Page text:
In this issue

Jonathan Tobin: Defending the Right to a Jewish State

Heather Hale: Compliment your kids without giving them big heads

Megan Shauri: 10 ways you are ruining your own happiness

Carolyn Bigda: 8 Best Dividend Stocks for 2015

Kiplinger's Personal Finance editors: 7 Things You Didn't Know About Paying Off Student Loans

Samantha Olson: The Crucial Mistake 55% Of Parents Are Making At Their Baby's Bedtime

Densie Well, Ph.D., R.D. Open your eyes to yellow vegetables

The Kosher Gourmet by Megan Gordon With its colorful cache of purples and oranges and reds, COLLARD GREEN SLAW is a marvelous mood booster --- not to mention just downright delish
April 18, 2014

Rabbi Yonason Goldson: Clarifying one of the greatest philosophical conundrums in theology

Caroline B. Glick: The disappearance of US will

Megan Wallgren: 10 things I've learned from my teenagers

Lizette Borreli: Green Tea Boosts Brain Power, May Help Treat Dementia

John Ericson: Trying hard to be 'positive' but never succeeding? Blame Your Brain

The Kosher Gourmet by Julie Rothman Almondy, flourless torta del re (Italian king's cake), has royal roots, is simple to make, . . . but devour it because it's simply delicious

April 14, 2014

Rabbi Dr Naftali Brawer: Passover frees us from the tyranny of time

Greg Crosby: Passing Over Religion

Eric Schulzke: First degree: How America really recovered from a murder epidemic

Georgia Lee: When love is not enough: Teaching your kids about the realities of adult relationships

Cameron Huddleston: Freebies for Your Lawn and Garden

Gordon Pape: How you can tell if your financial adviser is setting you up for potential ruin

Dana Dovey: Up to 500,000 people die each year from hepatitis C-related liver disease. New Treatment Has Over 90% Success Rate

Justin Caba: Eating Watermelon Can Help Control High Blood Pressure

The Kosher Gourmet by Joshua E. London and Lou Marmon Don't dare pass over these Pesach picks for Manischewitz!

April 11, 2014

Rabbi Hillel Goldberg: Silence is much more than golden

Caroline B. Glick: Forgetting freedom at Passover

Susan Swann: How to value a child for who he is, not just what he does

Cameron Huddleston: 7 Financial Tasks You Should Tackle Right Now

Sandra Block and Lisa Gerstner: How to Profit From Your Passion

Susan Scutti: A Simple Blood Test Might Soon Diagnose Cancer

Chris Weller: Have A Slow Metabolism? Let Science Speed It Up For You

The Kosher Gourmet by Diane Rossen Worthington Whitefish Terrine: A French take on gefilte fish

April 9, 2014

Jonathan Tobin: Why Did Kerry Lie About Israeli Blame?

Samuel G. Freedman: A resolution 70 years later for a father's unsettling legacy of ashes from Dachau

Jessica Ivins: A resolution 70 years later for a father's unsettling legacy of ashes from Dachau

Kim Giles: Asking for help is not weakness

Kathy Kristof and Barbara Hoch Marcus: 7 Great Growth Israeli Stocks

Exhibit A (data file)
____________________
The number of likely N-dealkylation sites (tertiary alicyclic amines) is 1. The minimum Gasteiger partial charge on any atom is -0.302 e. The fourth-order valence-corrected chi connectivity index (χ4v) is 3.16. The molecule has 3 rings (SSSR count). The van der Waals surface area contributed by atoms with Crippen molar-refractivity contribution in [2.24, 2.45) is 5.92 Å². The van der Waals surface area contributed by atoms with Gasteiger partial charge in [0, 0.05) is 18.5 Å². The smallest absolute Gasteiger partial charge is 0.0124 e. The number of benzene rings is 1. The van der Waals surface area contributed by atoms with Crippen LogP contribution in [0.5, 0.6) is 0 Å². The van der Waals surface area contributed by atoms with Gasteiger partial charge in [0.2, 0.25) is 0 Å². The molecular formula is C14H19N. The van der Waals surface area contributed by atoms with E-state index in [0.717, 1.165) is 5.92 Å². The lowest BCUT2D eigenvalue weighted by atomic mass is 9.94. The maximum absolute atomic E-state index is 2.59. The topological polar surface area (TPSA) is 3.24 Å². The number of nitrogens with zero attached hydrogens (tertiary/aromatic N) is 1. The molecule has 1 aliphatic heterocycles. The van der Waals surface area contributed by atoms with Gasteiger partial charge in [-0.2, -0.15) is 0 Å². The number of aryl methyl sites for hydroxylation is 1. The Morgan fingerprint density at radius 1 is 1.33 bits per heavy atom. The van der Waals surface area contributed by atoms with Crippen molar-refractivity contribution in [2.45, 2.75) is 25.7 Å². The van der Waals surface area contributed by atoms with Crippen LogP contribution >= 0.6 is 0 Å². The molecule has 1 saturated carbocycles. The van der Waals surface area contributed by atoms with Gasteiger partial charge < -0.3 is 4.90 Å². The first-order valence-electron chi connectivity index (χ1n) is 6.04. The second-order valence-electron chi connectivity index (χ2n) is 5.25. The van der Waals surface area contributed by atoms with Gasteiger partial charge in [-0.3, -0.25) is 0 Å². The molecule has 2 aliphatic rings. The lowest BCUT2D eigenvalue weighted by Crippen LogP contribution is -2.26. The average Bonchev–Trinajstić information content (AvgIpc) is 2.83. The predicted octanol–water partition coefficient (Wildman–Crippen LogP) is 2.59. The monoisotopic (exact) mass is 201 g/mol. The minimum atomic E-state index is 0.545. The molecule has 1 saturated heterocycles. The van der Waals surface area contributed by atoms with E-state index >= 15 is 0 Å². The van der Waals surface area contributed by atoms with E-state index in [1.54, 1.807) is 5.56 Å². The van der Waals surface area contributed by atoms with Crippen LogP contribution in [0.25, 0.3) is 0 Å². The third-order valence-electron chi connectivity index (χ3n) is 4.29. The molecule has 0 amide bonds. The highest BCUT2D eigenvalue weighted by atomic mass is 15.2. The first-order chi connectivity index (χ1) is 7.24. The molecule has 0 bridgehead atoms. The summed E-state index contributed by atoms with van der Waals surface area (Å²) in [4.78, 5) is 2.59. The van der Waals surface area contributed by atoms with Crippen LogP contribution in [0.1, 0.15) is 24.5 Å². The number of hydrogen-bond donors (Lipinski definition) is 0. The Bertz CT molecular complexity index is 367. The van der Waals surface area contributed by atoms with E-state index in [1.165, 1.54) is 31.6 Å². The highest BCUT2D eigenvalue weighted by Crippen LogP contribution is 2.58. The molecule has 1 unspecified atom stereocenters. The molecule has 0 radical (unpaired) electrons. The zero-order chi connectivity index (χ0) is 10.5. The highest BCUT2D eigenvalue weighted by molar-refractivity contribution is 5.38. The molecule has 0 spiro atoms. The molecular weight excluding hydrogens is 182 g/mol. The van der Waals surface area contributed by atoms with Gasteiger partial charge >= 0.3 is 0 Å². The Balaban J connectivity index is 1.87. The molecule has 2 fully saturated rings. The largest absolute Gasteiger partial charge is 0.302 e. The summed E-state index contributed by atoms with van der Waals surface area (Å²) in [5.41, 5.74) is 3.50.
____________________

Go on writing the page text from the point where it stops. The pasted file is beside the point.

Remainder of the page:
Matthew Mientka: How Beans, Peas, And Chickpeas Cleanse Bad Cholesterol and Lowers Risk of Heart Disease

Sabrina Bachai: 5 At-Home Treatments For Headaches

The Kosher Gourmet by Daniel Neman Have yourself a matzo ball: The secrets bubby never told you and recipes she could have never imagined

April 8, 2014

Lori Nawyn: At Your Wit's End and Back: Finding Peace

Susan B. Garland and Rachel L. Sheedy: Strategies Married Couples Can Use to Boost Benefits

David Muhlbaum: Smart Tax Deductions Non-Itemizers Can Claim

Jill Weisenberger, M.S., R.D.N., C.D.E : Before You Lose Your Mental Edge

Dana Dovey: Coffee Drinkers Rejoice! Your Cup Of Joe Can Prevent Death From Liver Disease

Chris Weller: Electric 'Thinking Cap' Puts Your Brain Power Into High Gear

The Kosher Gourmet by Marlene Parrish A gift of hazelnuts keeps giving --- for a variety of nutty recipes: Entree, side, soup, dessert

April 4, 2014

Rabbi David Gutterman: The Word for Nothing Means Everything

Charles Krauthammer: Kerry's folly, Chapter 3

Amy Peterson: A life of love: How to build lasting relationships with your children

John Ericson: Older Women: Save Your Heart, Prevent Stroke Don't Drink Diet

John Ericson: Why 50 million Americans will still have spring allergies after taking meds

Cameron Huddleston: Best and Worst Buys of April 2014

Stacy Rapacon: Great Mutual Funds for Young Investors

Sarah Boesveld: Teacher keeps promise to mail thousands of former students letters written by their past selves

The Kosher Gourmet by Sharon Thompson Anyone can make a salad, you say. But can they make a great salad? (SECRETS, TESTED TECHNIQUES + 4 RECIPES, INCLUDING DRESSINGS)

April 2, 2014

Paul Greenberg: Death and joy in the spring

Dan Barry: Should South Carolina Jews be forced to maintain this chimney built by Germans serving the Nazis?

Mayra Bitsko: Save me! An alien took over my child's personality

Frank Clayton: Get happy: 20 scientifically proven happiness activities

Susan Scutti: It's Genetic! Obesity and the 'Carb Breakdown' Gene

Lecia Bushak: Why Hand Sanitizer May Actually Harm Your Health

Stacy Rapacon: Great Funds You Can Own for $500 or Less

Cameron Huddleston: 7 Ways to Save on Home Decor

The Kosher Gourmet by Steve Petusevsky Exploring ingredients as edible-stuffed containers (TWO RECIPES + TIPS & TECHINQUES)

Jewish World Review

Is Altruism a programmed response?

By Rabbi Yonason Goldson

New research raises the question of human nobility and free will

http://www.JewishWorldReview.com | A study by Swiss researchers earlier this year revealed what, at first glance, appears to be an astounding phenomenon: Altruistic robots.

Without attempting to explain the scientific research involved, let it suffice to say that roboticists at the Ecole Polytechnique Federale de Lausanne devised an experiment whereby virtual robots programmed to "reproduce" demonstrated a willingness to "share" with other robots in proportion to the amount of simulated genetic coding they had in common. By doing so, they provided compelling evidence to support what is known as Hamilton's rule of kin selection — the theory that animals will take risks and make sacrifices for other animals if they feel sufficiently "connected."

Selflessness, it would seem, resides not only in humans but also in animals. What's more, even artificial life, and even virtual life, may possess the divine quality of altruism.

On the other hand, there are those who insist that altruism is neither selfless nor divine; indeed, some assert vehemently that there is no such thing as altruism whatsoever. Almost exclusively, these are the same skeptics and cynics who dismiss belief in an Almighty Creator as no more rational than belief in the Tooth Fairy.